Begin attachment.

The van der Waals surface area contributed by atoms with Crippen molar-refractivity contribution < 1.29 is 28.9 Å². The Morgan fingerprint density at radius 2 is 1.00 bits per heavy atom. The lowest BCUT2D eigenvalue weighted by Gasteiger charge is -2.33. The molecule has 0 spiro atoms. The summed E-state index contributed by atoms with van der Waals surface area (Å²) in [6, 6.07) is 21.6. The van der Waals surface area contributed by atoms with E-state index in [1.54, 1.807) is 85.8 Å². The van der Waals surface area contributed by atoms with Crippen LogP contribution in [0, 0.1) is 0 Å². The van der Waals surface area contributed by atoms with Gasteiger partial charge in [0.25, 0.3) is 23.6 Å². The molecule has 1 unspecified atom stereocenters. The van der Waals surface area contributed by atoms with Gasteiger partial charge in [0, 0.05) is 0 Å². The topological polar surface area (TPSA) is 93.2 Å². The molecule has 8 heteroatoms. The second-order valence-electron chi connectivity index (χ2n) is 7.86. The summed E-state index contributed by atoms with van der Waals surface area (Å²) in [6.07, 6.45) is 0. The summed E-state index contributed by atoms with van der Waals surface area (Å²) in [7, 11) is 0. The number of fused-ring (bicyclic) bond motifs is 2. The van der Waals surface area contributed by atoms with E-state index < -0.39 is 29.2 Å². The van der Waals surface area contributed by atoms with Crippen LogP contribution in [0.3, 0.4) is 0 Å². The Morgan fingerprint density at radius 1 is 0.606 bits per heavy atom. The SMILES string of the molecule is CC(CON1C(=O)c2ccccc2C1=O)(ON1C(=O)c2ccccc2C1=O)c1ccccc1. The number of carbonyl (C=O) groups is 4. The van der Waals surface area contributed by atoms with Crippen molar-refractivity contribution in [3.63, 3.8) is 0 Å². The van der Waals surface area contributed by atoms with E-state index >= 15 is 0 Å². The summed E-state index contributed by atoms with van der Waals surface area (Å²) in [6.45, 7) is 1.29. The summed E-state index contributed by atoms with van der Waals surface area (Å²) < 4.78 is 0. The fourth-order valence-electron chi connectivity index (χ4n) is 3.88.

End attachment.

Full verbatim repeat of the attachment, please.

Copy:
The van der Waals surface area contributed by atoms with Crippen molar-refractivity contribution < 1.29 is 28.9 Å². The Morgan fingerprint density at radius 2 is 1.00 bits per heavy atom. The lowest BCUT2D eigenvalue weighted by Gasteiger charge is -2.33. The molecule has 0 spiro atoms. The summed E-state index contributed by atoms with van der Waals surface area (Å²) in [6, 6.07) is 21.6. The van der Waals surface area contributed by atoms with E-state index in [1.54, 1.807) is 85.8 Å². The van der Waals surface area contributed by atoms with Crippen LogP contribution in [0, 0.1) is 0 Å². The van der Waals surface area contributed by atoms with Gasteiger partial charge in [0.25, 0.3) is 23.6 Å². The molecule has 1 unspecified atom stereocenters. The van der Waals surface area contributed by atoms with Gasteiger partial charge in [0, 0.05) is 0 Å². The topological polar surface area (TPSA) is 93.2 Å². The molecule has 8 heteroatoms. The second-order valence-electron chi connectivity index (χ2n) is 7.86. The summed E-state index contributed by atoms with van der Waals surface area (Å²) in [6.07, 6.45) is 0. The summed E-state index contributed by atoms with van der Waals surface area (Å²) in [7, 11) is 0. The number of fused-ring (bicyclic) bond motifs is 2. The van der Waals surface area contributed by atoms with E-state index < -0.39 is 29.2 Å². The van der Waals surface area contributed by atoms with Crippen LogP contribution in [0.3, 0.4) is 0 Å². The Morgan fingerprint density at radius 1 is 0.606 bits per heavy atom. The SMILES string of the molecule is CC(CON1C(=O)c2ccccc2C1=O)(ON1C(=O)c2ccccc2C1=O)c1ccccc1. The number of carbonyl (C=O) groups is 4. The van der Waals surface area contributed by atoms with Crippen molar-refractivity contribution in [3.63, 3.8) is 0 Å². The van der Waals surface area contributed by atoms with E-state index >= 15 is 0 Å². The summed E-state index contributed by atoms with van der Waals surface area (Å²) in [6.45, 7) is 1.29. The summed E-state index contributed by atoms with van der Waals surface area (Å²) < 4.78 is 0. The fourth-order valence-electron chi connectivity index (χ4n) is 3.88.